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Tuesday, July 7, 2020

Nintendo Question & Answers: 80th Annual General Meeting of Shareholders

By LUDWIG VON KOOPA - Didn't they just ask these questions?

Back in May 2020, for Nintendo's annual report, president Shuntaro Furukawa answered several questions from investors and shareholders about the state of the business, mostly about COVID-19 and its implications.

Then a few days ago (around June 26, 2020), Nintendo held THE 80TH ANNUAL GENERAL MEETING OF SHAREHOLDERS. They took more questions and delivered more answers, many of which continue to be about COVID-19 and its implications, or about mundane things that you should already know about if you're investing in Nintendo. Like, if those guys read KoopaTV (and knew English), they wouldn't waste time asking these.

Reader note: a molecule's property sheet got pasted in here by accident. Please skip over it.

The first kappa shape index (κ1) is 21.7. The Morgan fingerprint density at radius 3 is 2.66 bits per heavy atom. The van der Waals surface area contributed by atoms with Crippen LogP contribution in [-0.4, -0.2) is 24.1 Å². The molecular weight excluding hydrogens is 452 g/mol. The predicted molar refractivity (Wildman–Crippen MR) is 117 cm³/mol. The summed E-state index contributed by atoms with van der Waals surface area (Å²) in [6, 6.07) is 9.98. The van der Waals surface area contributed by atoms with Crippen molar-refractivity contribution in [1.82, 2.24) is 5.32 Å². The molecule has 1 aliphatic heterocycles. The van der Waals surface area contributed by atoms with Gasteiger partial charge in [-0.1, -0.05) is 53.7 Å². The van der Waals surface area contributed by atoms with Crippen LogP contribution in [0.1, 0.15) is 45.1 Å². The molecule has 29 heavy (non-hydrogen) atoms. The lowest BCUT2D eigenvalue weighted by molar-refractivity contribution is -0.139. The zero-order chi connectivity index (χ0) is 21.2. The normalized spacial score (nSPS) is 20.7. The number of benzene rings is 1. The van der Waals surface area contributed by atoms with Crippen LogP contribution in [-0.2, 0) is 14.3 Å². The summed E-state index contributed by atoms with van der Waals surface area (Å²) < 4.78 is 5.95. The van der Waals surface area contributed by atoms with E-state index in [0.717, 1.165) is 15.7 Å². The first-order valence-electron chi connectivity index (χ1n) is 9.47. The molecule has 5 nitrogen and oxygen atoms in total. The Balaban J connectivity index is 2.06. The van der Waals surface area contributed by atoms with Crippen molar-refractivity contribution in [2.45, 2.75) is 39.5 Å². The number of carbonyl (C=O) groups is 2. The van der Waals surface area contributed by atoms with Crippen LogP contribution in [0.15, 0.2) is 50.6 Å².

Here were the 11 questions, of which few are worth me commenting on.
  1. Since it currently costs nearly 5 million yen to purchase one minimum trading unit of Nintendo's stock, making it difficult to invest, we would like you to consider splitting your stock. In addition, what is your stance on the fact that Nintendo is not yet included in the Nikkei225 Index?
  2. Nintendo Switch is in short supply due to the huge success of Animal Crossing: New Horizons. I feel that Nintendo was not able to support this sudden increase in demand, which led to a major opportunity loss. Please tell us about your future plans for handling the production system, sales methods, and predictions for demand.
  3. What kind of measures are you currently taking to protect your employees and continue doing business in the face of COVID-19? Has Nintendo implemented a remote work initiative as well? If so, what kind of work are you allowing to be performed remotely?